Affordable Course Readings, Library-Friendly Access, and Giving Voice to Social Identity in Context and Place
By David Parker, Publisher and Co-Founder
Lived Places Publishing launched in April 2021, guided by the belief that our team of editors and authors can innovate both in terms of content and with regards to access and affordability. Our enterprise is committed to delivering curriculum-ready content that allows students to engage with global author voices exploring the intersection of social identity and place or context. And we are developing a library-first purchasing model that supports unlimited user access without restriction, interlibrary loan, and open access.
What do we mean by the intersection of social identity and place or context? Our co-founder and Black Studies Collection editor Chris McCauley says it best:
“Lived Places Publishing is guided by the belief that story-sharing can both shorten the distance that separates us and increase our collective efforts against thinking and policies that penalize and exclude far too many people for simply being who they are. By “Lived Places” we mean more than geographical or physical locations, but also the social and institutional ones that we have been forced to inhabit and those that we have claimed and embraced.”
During the summer of 2020, when the world was ablaze with awareness, we began asking how the global higher education curriculum is representing the voices at the intersection of location and lived experience. We did in depth analysis of dissertation and theses publishing and course reading lists and syllabi across the social sciences. And we discovered that scholarship is especially focused, through the lens of discipline or interdisciplinary study, on social identity and place. And as we dug deeper into assigned readings and materials we saw that instructors explore these themes with students most often through scholarly readings, journal articles, and their own writing. Our insights empower collection editors to build disciplinary or interdisciplinary collections of course readings that can be assigned weekly, written by academics and activists across the globe who are concerned with the intersection of social identity and lived places and spaces.
With our content vision and mission in place, we turned to the question of pricing, access, equity, and affordability. Every Lived Places title will be available as a single title in print and digital formats at affordable price points. While some students will choose to purchase individual titles, we decided to focus especially on building an annual collection of titles that institutions can purchase for a set price tied to the local budget and economic context. Our model will provide access to every title in the collection at a fraction of the single title price and delivered without digital rights management restrictions and perpetual ownership. In addition, for libraries that wish to support interlibrary loan, the Lived Places collection will include an option to upgrade to single title interlibrary loan rights for all titles held with unlimited access. In other words, unlimited institutional access for the purchasing library and simultaneous single title loan rights to another institution.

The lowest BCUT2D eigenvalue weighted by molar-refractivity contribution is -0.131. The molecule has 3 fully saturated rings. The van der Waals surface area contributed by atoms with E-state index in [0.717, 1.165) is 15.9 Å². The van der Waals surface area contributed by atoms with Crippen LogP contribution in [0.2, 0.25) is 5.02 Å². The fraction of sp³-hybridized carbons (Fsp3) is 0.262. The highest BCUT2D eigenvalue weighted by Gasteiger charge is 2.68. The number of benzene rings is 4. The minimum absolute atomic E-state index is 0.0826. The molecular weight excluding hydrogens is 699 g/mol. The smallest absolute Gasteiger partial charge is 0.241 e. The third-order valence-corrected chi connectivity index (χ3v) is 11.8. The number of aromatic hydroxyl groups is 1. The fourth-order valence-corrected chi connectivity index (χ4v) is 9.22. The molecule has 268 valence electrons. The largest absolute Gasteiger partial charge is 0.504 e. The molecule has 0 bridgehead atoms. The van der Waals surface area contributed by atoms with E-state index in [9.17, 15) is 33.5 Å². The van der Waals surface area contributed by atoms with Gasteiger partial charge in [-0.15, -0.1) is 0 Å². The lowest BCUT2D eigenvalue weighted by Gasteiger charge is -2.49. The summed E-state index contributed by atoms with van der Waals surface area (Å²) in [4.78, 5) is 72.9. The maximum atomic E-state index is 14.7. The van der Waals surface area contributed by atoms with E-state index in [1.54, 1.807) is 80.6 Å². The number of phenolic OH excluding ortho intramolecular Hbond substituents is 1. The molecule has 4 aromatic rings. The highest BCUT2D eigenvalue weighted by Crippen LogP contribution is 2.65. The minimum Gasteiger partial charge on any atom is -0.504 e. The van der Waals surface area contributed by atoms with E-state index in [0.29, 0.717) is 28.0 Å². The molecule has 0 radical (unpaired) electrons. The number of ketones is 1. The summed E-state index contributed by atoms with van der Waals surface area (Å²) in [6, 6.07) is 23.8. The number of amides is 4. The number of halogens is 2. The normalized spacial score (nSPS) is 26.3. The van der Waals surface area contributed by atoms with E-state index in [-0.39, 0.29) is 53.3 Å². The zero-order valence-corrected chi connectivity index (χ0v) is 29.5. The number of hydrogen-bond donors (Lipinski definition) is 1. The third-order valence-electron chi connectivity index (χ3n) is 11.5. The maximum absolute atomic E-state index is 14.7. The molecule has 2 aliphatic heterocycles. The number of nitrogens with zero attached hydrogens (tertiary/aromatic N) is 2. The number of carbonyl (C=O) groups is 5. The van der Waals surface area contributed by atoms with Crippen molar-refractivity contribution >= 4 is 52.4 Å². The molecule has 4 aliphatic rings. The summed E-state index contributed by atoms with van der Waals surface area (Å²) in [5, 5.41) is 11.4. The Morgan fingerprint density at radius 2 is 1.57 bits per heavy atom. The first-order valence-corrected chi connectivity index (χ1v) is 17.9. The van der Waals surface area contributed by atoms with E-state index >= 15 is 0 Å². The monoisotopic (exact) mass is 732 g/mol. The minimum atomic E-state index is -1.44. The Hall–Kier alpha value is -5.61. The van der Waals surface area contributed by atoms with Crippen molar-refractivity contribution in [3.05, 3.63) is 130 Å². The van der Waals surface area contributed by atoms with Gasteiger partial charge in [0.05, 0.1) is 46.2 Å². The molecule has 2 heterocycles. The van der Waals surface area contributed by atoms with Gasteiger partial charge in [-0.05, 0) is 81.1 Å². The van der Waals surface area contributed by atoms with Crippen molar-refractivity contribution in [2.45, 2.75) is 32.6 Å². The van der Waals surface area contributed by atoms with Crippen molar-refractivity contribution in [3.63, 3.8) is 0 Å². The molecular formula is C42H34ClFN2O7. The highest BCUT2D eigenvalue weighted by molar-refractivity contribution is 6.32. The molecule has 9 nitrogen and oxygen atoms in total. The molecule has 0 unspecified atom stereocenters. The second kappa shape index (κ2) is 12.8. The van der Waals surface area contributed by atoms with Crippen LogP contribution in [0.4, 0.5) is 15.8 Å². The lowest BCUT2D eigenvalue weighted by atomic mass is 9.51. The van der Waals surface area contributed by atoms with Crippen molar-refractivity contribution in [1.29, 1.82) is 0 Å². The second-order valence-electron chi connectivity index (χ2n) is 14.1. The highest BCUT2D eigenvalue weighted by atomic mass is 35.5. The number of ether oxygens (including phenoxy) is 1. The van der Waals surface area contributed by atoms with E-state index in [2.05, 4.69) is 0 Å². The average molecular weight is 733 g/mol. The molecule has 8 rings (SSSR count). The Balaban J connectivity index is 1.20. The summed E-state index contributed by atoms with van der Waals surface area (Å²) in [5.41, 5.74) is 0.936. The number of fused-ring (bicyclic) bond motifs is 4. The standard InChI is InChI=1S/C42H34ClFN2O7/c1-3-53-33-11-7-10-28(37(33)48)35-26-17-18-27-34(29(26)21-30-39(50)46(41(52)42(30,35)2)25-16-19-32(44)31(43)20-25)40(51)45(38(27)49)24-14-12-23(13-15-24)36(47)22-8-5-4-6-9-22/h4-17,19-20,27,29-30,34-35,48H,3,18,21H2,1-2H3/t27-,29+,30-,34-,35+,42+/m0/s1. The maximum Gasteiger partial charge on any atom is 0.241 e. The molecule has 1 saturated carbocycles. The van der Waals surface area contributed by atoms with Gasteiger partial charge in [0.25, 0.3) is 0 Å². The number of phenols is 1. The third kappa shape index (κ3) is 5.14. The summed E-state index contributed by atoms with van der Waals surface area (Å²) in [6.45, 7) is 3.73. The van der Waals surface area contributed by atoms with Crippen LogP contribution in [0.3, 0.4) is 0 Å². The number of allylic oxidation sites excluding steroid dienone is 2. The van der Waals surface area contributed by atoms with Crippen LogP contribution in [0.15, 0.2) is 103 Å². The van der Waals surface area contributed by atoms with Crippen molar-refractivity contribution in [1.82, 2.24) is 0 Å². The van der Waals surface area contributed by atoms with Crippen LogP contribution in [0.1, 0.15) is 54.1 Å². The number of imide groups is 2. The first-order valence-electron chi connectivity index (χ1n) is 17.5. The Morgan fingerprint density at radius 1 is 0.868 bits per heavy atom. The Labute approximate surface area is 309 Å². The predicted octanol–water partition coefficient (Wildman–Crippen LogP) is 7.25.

We believe in and support open access and open educational resources. And we believe in returning a high royalty to our authors and editors. 35% of each sale will be allocated to royalty and funding for open access. Individual authors will be given the option to choose publishing open access or earning a royalty. Equity, in our view, requires fairness in royalty, support for open publishing, pricing that allows every global institution to purchase and, by extension, support the Lived Places mission to support open access and author royalty.
- We are actively seeking collection editors: https://livedplacespublishing.com/page/collections
- We are actively seeking book authors too: https://livedplacespublishing.com/page/call-for-authors
Peace to you,
David Parker, Publisher
This post was originally published by David Parker on the Lived Places Publishing blog.